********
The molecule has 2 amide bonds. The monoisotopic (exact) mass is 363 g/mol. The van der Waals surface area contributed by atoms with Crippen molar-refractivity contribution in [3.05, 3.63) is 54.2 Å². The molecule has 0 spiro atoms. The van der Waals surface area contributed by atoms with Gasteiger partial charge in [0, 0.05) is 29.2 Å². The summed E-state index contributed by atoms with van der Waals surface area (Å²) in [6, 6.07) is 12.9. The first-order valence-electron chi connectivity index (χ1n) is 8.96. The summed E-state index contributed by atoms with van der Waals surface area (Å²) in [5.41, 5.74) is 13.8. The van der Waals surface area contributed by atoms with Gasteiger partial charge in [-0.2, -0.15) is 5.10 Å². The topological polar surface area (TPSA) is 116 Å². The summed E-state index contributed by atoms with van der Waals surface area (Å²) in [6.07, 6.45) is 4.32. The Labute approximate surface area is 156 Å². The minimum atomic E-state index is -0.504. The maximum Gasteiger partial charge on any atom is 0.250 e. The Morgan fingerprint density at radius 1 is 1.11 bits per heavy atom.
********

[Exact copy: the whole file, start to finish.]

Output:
The molecule has 2 amide bonds. The monoisotopic (exact) mass is 363 g/mol. The van der Waals surface area contributed by atoms with Crippen molar-refractivity contribution in [3.05, 3.63) is 54.2 Å². The molecule has 0 spiro atoms. The van der Waals surface area contributed by atoms with Gasteiger partial charge in [0, 0.05) is 29.2 Å². The summed E-state index contributed by atoms with van der Waals surface area (Å²) in [6, 6.07) is 12.9. The first-order valence-electron chi connectivity index (χ1n) is 8.96. The summed E-state index contributed by atoms with van der Waals surface area (Å²) in [5.41, 5.74) is 13.8. The van der Waals surface area contributed by atoms with Gasteiger partial charge in [-0.2, -0.15) is 5.10 Å². The topological polar surface area (TPSA) is 116 Å². The summed E-state index contributed by atoms with van der Waals surface area (Å²) in [6.07, 6.45) is 4.32. The Labute approximate surface area is 156 Å². The minimum atomic E-state index is -0.504. The maximum Gasteiger partial charge on any atom is 0.250 e. The Morgan fingerprint density at radius 1 is 1.11 bits per heavy atom.